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Cross Party Working Group on New Psychoactive Substances

A report summarising the work of the New Psychoactive Substances (NPS)Cross Party Working Group and recommendations for further action.


1. Executive Summary

1.1 This report summarises the themes discussed and conclusions drawn by the Cross Party Working Group (CPWG) on New Psychoactive Substances (NPS). This report should be read in conjunction with the presentation materials and minutes which are available on the Scottish Government website.

1.2 The CPWG was established and chaired by the Minister for Community Safety and Legal Affairs, Paul Wheelhouse MSP, following his Statement to Parliament on 26 February 2015.

1.3 Membership of the CPWG was drawn from each of the five main political parties in Scotland which included the Scottish Labour Party, the Scottish Conservative and Unionist Party, the Scottish National Party, the Scottish Green/ Independent Party and the Scottish Liberal Democrats.

1.4 The CPWG were asked to build upon the existing cross party consensus and work together to address the challenges NPS present to communities across Scotland. The CPWG heard from a range of experts in the field, examined the work currently underway, developed a shared understanding of the problem, and oversaw and contributed ideas to the range of themed work already underway on NPS.

1.5 The CPWG concluded that there are a number of options on how NPS could be addressed further in Scotland. These are outlined below:

1. Improved NPS related communication is needed across each of the health boards in Scotland to assist clinicians and staff to better understand NPS, raise awareness of symptoms of patients who may have consumed NPS and to share knowledge and best practice across the healthcare profession.

2. The Scottish Government should continue to engage with stakeholders to consider how to improve data collection on NPS for Emergency Department attendances and hospital admissions.

3. Further engagement with mental health services is required to better understand the challenges in relation to NPS particularly in the area of dual diagnosis.

4. Progress on the aspirations for a Forensic Centre for Excellence should be monitored on a regular basis to ensure this work does not lose momentum.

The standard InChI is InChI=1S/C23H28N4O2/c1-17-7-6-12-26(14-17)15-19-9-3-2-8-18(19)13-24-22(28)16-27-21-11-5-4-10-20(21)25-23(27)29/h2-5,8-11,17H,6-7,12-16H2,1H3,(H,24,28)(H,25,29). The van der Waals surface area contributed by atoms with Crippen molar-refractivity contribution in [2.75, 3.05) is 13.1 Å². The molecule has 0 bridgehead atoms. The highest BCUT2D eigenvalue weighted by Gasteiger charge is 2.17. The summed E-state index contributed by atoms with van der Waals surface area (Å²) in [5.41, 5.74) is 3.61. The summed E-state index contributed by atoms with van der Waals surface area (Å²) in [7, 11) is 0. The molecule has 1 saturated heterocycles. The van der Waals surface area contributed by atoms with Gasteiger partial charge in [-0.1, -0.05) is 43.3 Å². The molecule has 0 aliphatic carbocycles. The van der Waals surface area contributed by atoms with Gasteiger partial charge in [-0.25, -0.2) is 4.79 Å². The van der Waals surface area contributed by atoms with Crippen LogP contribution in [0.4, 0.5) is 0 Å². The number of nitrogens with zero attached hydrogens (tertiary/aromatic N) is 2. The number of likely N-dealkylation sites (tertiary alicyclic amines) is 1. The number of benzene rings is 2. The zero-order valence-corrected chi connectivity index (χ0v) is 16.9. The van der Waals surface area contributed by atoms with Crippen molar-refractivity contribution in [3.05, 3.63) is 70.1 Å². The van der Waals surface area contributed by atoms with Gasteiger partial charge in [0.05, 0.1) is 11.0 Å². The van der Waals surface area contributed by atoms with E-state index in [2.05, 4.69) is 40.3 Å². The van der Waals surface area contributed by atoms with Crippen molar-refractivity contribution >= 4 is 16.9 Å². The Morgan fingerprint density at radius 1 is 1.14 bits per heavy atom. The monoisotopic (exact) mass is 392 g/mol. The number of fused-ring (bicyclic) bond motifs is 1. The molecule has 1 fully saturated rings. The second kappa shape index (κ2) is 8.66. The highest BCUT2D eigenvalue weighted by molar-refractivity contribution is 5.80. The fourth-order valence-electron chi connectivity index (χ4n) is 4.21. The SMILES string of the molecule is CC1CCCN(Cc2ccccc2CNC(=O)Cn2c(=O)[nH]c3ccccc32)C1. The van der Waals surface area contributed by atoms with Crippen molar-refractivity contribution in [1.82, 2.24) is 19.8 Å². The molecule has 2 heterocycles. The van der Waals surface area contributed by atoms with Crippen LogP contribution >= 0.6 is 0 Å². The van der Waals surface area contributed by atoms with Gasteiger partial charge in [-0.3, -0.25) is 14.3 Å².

5. Further steps should be taken to better embed the term 'NPS' within wider society.

6. A peer-led approach should form part of the process in designing, developing and disseminating NPS information to young people.

7. Work with youth workers to increase knowledge of NPS, awareness of the associated health risks and how these can be minimised. This work should also include confidence raising techniques to assist youth workers in providing support to young people using NPS.

8. Steps should be taken to further promote the range of educational initiatives and resources within the school setting including engagement with Directors of Education and Parent and Teacher Associations.

9. Social media tools should be exploited more fully in relation to NPS education.

10. Ensure wide dissemination of the findings from the Understanding the Prevalence, Motivations and Harms of NPS use in Scotland research, when published, and ensure appropriate action is taken to address the areas for improved practice. This evidence should be embedded into the next steps of interventions.

11. The recent action taken by Trading Standards Services should be highlighted as a model of good practice and should be used as an example to other local authority trading standards in tackling NPS.

12. Support should be provided to Alcohol and Drug Partnerships in preparing for the challenges the introduction of the Psychoactive Substances Act will bring in relation to those who use NPS. Support should also be provided on how to treat their needs and associated health harms due to withdrawal or potential bulk buying and overdosing.

Contact

Email: Vicky Carmichael

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